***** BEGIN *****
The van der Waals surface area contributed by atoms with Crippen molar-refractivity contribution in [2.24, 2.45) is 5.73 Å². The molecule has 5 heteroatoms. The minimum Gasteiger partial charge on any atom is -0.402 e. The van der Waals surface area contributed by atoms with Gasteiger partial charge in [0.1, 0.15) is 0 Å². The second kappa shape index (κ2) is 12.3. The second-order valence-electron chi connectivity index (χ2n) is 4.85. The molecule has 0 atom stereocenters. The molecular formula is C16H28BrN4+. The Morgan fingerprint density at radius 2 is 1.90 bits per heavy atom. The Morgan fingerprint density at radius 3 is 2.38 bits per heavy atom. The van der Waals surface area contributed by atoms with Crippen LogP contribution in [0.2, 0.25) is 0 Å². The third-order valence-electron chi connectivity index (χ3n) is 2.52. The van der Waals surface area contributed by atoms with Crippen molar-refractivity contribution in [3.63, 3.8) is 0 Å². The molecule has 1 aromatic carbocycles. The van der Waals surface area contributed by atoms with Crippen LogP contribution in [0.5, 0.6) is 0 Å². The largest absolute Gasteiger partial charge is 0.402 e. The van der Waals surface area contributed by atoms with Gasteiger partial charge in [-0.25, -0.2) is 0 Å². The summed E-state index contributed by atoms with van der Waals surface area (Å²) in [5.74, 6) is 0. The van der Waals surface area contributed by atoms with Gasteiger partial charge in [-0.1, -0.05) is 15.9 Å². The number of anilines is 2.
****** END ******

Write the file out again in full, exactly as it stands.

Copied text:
The van der Waals surface area contributed by atoms with Crippen molar-refractivity contribution in [2.24, 2.45) is 5.73 Å². The molecule has 5 heteroatoms. The minimum Gasteiger partial charge on any atom is -0.402 e. The van der Waals surface area contributed by atoms with Gasteiger partial charge in [0.1, 0.15) is 0 Å². The second kappa shape index (κ2) is 12.3. The second-order valence-electron chi connectivity index (χ2n) is 4.85. The molecule has 0 atom stereocenters. The molecular formula is C16H28BrN4+. The Morgan fingerprint density at radius 2 is 1.90 bits per heavy atom. The Morgan fingerprint density at radius 3 is 2.38 bits per heavy atom. The van der Waals surface area contributed by atoms with Crippen LogP contribution in [0.2, 0.25) is 0 Å². The third-order valence-electron chi connectivity index (χ3n) is 2.52. The van der Waals surface area contributed by atoms with Crippen molar-refractivity contribution in [3.63, 3.8) is 0 Å². The molecule has 1 aromatic carbocycles. The van der Waals surface area contributed by atoms with Crippen LogP contribution in [0.5, 0.6) is 0 Å². The largest absolute Gasteiger partial charge is 0.402 e. The van der Waals surface area contributed by atoms with Gasteiger partial charge in [-0.25, -0.2) is 0 Å². The summed E-state index contributed by atoms with van der Waals surface area (Å²) in [5.74, 6) is 0. The van der Waals surface area contributed by atoms with Gasteiger partial charge in [-0.1, -0.05) is 15.9 Å². The number of anilines is 2.